I go through our bags and pull out our clothes, a few books, and my tool belt. It would have been straining in line, something for the girls to tug on and fiddle with unwanted. Here, I tie it around my waist hoping for a job. The Cih’lnarians expect us to work together, carry the cause as one.
I have my doubts as to how this will be productive. Humans need incentive. We don’t just do things to make sure all goes well like they do.

We’ve been given a three day period of rest to help us adjust, but I wish to have all necessities ready in case my services are required. I’ve always been an active person. I don’t intend to sit around waiting for other people to do their portion of the work. I’ll do what I have to regardless of what everyone else does.

Maybe that’s the mom in me. All my life I’ve been taught to prepare for the worst. Ever since becoming a mother, it’s only driven me further. I’m always cautious about our safety and survival.
The girls help me arrange our things on the shelf. Clothes on the bottom, books beneath our provisional supplies. It looks scant. Then again, our lives have always been a series of small surroundings.

Adam encouraged each of us to bring a book. These rare heir­looms have become sacred to those of us who have been taught to read. Time wears them down, but most humans have passed on favorites through generations. Many classics are only spoken through memory now. It’s a tradition that links us, but I do feel a connection to the pages that transfer specific words from our ancestors.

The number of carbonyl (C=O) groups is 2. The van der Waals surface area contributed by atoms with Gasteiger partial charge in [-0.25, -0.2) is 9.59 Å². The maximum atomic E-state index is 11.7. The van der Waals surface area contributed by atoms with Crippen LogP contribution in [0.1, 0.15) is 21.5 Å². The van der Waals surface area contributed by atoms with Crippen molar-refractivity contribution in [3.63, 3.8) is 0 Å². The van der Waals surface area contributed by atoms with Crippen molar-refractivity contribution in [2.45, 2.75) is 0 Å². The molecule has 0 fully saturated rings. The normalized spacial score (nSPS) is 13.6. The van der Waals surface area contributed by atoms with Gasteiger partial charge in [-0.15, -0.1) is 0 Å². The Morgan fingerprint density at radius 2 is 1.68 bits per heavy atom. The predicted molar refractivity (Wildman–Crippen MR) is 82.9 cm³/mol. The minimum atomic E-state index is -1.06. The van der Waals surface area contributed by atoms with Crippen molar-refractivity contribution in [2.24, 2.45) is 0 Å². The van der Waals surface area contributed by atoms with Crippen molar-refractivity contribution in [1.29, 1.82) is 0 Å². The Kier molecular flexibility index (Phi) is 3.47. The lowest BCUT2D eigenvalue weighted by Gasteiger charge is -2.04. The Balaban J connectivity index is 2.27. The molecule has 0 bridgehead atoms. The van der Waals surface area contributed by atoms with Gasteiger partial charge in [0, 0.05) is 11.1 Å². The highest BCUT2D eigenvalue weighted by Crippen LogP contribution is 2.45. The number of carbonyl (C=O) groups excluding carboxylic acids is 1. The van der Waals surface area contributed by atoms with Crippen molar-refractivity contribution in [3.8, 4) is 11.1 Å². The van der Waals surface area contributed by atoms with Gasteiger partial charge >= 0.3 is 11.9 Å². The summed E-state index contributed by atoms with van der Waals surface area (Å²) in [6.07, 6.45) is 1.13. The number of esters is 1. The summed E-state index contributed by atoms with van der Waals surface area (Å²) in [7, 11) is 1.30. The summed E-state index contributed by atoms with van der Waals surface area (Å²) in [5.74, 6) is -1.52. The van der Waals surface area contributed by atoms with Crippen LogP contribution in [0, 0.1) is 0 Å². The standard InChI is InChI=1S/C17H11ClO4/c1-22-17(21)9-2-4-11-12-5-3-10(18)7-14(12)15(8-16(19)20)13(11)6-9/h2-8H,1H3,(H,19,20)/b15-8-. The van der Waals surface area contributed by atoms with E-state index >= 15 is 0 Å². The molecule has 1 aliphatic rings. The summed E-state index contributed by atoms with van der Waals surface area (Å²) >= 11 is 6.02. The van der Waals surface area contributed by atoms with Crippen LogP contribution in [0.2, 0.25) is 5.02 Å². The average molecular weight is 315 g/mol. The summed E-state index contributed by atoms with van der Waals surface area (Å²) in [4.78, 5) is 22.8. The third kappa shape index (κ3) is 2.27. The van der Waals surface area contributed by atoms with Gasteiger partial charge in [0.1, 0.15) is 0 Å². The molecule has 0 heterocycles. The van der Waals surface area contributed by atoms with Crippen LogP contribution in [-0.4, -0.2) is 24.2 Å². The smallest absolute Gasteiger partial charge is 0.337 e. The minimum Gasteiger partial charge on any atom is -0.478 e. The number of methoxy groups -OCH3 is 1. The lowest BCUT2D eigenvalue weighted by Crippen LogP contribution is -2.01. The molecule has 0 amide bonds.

I laugh as I stare at my husband’s copy of his favorite space fiction. Running my fingertips along the cover, I slide them over the tattered edges and let the earthy aroma of the dusty pages sweep over me. It’s much like traveling to another world.

Adam’s always had space travel in him. It’s in his blood. He’s a descendent of the astronauts who used to travel beyond Earth, before our lack of resources caused the programs to shut down exploration. Of course, traveling through space physically as opposed to philosophically is very different, but I enjoy reading his torn up old book.

With a squeeze of my hand on the binding, I hear my husband’s voice in my head, think of the days when we made time to read to each other. It didn’t matter that they were the same stories told again and again. The feel of the tales always brought us together.

“You okay, mom?” Maddi gently touches my hand.

“I miss him is all.”

You want this? Yes?


European Geeks Publishing


a Rafflecopter giveaway

About the Author

Jessica is a member of The St. Louis Writer’s Guild. Her stories have been featured by Bewildering Stories, Fiction on the Web, Beyond Imagination Literary Magazine, Hellfire Crossroads, and others. She has a Paranormal Romance novelette titled Tale of Two Bookends through Cobblestone Press LLC, and a children’s book about religious diversity and acceptance titled, My Family Is Different. You check her out at